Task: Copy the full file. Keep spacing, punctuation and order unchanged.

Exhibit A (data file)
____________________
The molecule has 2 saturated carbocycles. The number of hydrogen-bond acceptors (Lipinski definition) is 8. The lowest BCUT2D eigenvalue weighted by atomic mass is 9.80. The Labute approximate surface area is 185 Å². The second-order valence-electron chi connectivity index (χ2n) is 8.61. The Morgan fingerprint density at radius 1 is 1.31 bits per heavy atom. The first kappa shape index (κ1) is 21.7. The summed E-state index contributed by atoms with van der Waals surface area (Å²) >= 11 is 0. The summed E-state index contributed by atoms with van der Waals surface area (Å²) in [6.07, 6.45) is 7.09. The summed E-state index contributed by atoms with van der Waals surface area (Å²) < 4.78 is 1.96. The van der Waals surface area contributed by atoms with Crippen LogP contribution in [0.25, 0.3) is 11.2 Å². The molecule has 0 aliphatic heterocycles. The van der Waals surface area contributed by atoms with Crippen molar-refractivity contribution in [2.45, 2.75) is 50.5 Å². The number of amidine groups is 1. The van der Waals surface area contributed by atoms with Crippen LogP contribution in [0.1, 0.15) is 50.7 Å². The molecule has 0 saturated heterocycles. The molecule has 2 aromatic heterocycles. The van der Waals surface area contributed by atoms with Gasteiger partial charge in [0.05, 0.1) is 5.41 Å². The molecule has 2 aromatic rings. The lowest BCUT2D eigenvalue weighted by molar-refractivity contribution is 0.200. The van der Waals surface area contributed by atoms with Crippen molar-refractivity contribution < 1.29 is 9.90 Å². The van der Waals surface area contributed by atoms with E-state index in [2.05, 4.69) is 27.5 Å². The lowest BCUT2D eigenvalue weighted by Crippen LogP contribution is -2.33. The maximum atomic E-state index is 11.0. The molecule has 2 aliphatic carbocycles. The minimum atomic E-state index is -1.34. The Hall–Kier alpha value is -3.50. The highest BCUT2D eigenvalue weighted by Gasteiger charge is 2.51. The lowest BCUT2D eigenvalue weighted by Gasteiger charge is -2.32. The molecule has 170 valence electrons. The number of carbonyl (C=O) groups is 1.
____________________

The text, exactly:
The molecule has 2 saturated carbocycles. The number of hydrogen-bond acceptors (Lipinski definition) is 8. The lowest BCUT2D eigenvalue weighted by atomic mass is 9.80. The Labute approximate surface area is 185 Å². The second-order valence-electron chi connectivity index (χ2n) is 8.61. The Morgan fingerprint density at radius 1 is 1.31 bits per heavy atom. The first kappa shape index (κ1) is 21.7. The summed E-state index contributed by atoms with van der Waals surface area (Å²) >= 11 is 0. The summed E-state index contributed by atoms with van der Waals surface area (Å²) in [6.07, 6.45) is 7.09. The summed E-state index contributed by atoms with van der Waals surface area (Å²) < 4.78 is 1.96. The van der Waals surface area contributed by atoms with Crippen LogP contribution in [0.25, 0.3) is 11.2 Å². The molecule has 0 aliphatic heterocycles. The van der Waals surface area contributed by atoms with Crippen molar-refractivity contribution in [2.45, 2.75) is 50.5 Å². The number of amidine groups is 1. The van der Waals surface area contributed by atoms with Crippen LogP contribution in [0.1, 0.15) is 50.7 Å². The molecule has 0 saturated heterocycles. The molecule has 2 aromatic heterocycles. The van der Waals surface area contributed by atoms with Gasteiger partial charge in [0.05, 0.1) is 5.41 Å². The molecule has 2 aromatic rings. The lowest BCUT2D eigenvalue weighted by molar-refractivity contribution is 0.200. The van der Waals surface area contributed by atoms with Crippen molar-refractivity contribution < 1.29 is 9.90 Å². The van der Waals surface area contributed by atoms with E-state index in [2.05, 4.69) is 27.5 Å². The lowest BCUT2D eigenvalue weighted by Crippen LogP contribution is -2.33. The maximum atomic E-state index is 11.0. The molecule has 2 aliphatic carbocycles. The minimum atomic E-state index is -1.34. The Hall–Kier alpha value is -3.50. The highest BCUT2D eigenvalue weighted by Gasteiger charge is 2.51. The lowest BCUT2D eigenvalue weighted by Gasteiger charge is -2.32. The molecule has 170 valence electrons. The number of carbonyl (C=O) groups is 1.